Wyld was a member of Phi Beta Kappa and Sigma Xi honorary societies.

During his tenure, he served on several committees, including the campus’s Computer Allocation Subcommittee Research Board, the College of Engineering Policy and Development Committee, and the College of Engineering’s Engineering/Math Liason Committee. He was a long-time member of the department’s Qualifying Exam Committee, which he chaired for a number of years. He also served as a graduate student advisor.

Wyld earned his A.B. in physics in 1949 from Reed College in Portland, OR, where he was a member of Phi Beta Kappa and received a James B. and Mabel B. Kerr Scholarship and an Alfred Greenburg Scholarship.

Wyld continued his studies at the University of Chicago, earning his master’s (1951) and doctoral (1954) degrees in physics. Here, studying under Marvin Goldberger and Murray Gell-Mann, he became interested in quantum field theory; his doctoral thesis was a field theoretic study of meson-nucleon scattering, entitled “Fourth order corrections to meson-nucleon scattering in pseudoscalar meson theory,” published in Phys Rev 96, 1661¬1678 (1954). While at UC, Wyld was selected for a William Rainey Harper Fellowship and an Atomic Energy Commission Pre-doctoral Fellowship.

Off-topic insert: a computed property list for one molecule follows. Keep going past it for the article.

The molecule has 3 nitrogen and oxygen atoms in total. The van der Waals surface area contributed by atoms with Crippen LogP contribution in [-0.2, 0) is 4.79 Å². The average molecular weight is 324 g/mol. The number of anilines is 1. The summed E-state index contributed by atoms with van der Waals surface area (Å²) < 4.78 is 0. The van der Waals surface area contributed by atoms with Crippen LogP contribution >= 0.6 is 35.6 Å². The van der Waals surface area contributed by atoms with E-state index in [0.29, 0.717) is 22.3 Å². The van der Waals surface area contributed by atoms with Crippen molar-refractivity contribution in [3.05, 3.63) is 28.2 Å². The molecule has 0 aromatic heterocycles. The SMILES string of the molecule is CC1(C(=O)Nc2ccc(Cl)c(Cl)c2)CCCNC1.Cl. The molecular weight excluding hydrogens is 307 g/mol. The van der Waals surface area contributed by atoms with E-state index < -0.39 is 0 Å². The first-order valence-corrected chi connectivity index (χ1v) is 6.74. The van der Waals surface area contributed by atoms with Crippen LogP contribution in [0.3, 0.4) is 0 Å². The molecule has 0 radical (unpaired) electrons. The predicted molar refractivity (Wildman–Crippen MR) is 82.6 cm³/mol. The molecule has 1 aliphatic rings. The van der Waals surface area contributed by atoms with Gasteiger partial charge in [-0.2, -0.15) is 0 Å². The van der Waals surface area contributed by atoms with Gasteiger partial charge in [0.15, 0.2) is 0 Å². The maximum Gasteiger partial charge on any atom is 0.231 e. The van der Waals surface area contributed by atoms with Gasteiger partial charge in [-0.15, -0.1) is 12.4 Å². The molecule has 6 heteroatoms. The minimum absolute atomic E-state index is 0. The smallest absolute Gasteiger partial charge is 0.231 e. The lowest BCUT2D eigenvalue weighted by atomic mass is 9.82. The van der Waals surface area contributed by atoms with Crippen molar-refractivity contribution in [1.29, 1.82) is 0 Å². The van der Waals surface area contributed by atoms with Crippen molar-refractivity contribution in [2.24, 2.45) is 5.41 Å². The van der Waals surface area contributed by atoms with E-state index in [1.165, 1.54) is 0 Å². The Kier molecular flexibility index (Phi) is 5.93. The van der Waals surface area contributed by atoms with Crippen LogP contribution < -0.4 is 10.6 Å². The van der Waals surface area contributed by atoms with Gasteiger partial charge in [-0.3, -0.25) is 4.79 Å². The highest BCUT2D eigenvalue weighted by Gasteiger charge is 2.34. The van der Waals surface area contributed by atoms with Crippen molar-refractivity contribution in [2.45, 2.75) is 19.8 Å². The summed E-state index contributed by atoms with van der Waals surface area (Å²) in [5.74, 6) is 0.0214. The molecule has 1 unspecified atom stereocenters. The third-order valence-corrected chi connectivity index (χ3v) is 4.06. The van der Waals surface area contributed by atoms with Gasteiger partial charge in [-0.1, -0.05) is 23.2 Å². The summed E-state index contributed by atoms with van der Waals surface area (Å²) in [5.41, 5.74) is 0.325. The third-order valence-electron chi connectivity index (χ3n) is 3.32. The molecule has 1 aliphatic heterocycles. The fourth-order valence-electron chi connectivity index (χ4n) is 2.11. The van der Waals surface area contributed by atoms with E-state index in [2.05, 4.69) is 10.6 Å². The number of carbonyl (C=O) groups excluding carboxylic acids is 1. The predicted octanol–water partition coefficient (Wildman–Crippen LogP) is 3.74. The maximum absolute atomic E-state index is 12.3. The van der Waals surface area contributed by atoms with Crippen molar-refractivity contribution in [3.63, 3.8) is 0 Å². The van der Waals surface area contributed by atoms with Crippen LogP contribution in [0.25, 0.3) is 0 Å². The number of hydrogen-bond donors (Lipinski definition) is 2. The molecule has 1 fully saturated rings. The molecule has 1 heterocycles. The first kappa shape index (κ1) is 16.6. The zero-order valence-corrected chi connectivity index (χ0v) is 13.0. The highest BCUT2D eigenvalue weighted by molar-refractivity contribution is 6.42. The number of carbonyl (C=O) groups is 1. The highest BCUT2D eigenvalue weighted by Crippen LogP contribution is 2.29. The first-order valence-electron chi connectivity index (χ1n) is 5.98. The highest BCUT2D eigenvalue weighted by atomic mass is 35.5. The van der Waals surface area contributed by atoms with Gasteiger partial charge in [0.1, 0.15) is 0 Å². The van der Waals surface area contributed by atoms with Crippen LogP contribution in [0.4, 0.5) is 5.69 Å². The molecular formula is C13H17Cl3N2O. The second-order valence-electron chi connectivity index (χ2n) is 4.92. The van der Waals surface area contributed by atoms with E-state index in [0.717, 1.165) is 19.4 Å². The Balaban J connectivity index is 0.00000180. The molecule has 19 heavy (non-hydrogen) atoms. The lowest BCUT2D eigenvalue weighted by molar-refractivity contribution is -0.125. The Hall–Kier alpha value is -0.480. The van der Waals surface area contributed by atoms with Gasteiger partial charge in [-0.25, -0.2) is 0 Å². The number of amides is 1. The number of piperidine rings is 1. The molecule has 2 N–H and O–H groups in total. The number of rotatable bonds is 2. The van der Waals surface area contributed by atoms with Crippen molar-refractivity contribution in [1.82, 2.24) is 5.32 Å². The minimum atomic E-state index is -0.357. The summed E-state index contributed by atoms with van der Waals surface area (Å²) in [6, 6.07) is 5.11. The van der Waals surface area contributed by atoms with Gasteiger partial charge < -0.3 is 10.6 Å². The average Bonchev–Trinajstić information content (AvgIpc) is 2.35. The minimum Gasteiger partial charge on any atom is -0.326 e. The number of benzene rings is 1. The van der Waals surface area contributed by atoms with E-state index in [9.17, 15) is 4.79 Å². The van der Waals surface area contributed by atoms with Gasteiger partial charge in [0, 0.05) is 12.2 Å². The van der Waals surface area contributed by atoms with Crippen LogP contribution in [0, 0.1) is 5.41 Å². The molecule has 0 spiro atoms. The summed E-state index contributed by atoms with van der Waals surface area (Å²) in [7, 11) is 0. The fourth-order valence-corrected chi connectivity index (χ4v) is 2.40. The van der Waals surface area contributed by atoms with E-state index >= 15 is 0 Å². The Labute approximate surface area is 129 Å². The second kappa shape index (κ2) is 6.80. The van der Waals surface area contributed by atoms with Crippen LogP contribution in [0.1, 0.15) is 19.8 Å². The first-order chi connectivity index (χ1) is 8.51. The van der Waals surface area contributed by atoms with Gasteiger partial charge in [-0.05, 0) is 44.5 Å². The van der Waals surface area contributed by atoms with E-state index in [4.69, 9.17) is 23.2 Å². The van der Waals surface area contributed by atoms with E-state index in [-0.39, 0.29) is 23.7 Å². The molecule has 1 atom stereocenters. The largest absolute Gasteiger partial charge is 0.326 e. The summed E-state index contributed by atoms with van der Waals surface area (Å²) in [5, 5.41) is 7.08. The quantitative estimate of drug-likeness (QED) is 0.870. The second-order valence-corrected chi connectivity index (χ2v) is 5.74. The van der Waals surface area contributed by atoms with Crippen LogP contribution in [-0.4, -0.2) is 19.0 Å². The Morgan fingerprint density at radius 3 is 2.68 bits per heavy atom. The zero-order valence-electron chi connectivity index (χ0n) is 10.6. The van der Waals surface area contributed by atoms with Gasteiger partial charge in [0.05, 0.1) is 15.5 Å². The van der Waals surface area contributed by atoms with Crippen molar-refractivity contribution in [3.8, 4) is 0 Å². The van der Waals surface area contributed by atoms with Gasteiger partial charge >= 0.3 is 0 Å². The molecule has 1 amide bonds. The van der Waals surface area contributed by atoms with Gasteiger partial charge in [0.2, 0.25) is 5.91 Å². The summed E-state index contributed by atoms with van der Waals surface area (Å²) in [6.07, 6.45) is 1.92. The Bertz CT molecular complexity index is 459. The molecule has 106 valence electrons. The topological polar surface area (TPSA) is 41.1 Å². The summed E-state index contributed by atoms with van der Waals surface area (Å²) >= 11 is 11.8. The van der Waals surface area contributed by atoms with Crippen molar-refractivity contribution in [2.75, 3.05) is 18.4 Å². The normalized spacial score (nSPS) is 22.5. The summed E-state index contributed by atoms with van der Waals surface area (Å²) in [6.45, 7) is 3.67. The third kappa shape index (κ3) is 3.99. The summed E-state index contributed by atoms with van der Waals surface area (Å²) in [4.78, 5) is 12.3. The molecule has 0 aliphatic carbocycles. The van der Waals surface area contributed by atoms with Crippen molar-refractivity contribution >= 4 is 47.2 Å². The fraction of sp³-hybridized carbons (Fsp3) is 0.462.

In the summer of 1955, Wyld married Jeanne-Marie Bergheim; the couple had met as students at Reed.

From 1954 to 1957, Wyld worked as an instructor of physics at Princeton University. He spent the summer of 1956 at Los Alamos National Laboratory working on plasma physics, his first introduction to the subject that would prove a life-long interest.

During the summers of 1952–1963, Wyld worked as a consultant at Space Technology Laboratories and Ramo Woodlrige Corp. in Los Angeles, where he provided theoretical work on basic problems in plasma and fluid physics.

Wyld joined the faculty at Physics Illinois as an assistant professor in 1957, hired by then Head of Department Wheeler Loomis; he was promoted to associate professor in 1959 and to professor in 1963.

From 1968 to 1975, he worked as a consultant for the seismology department at Gulf Oil Company and helped in the early mathematical development of tomography technology for oil exploration .

Upon his retirement in 1995, Wyld was conferred the title of emeritus professor of physics.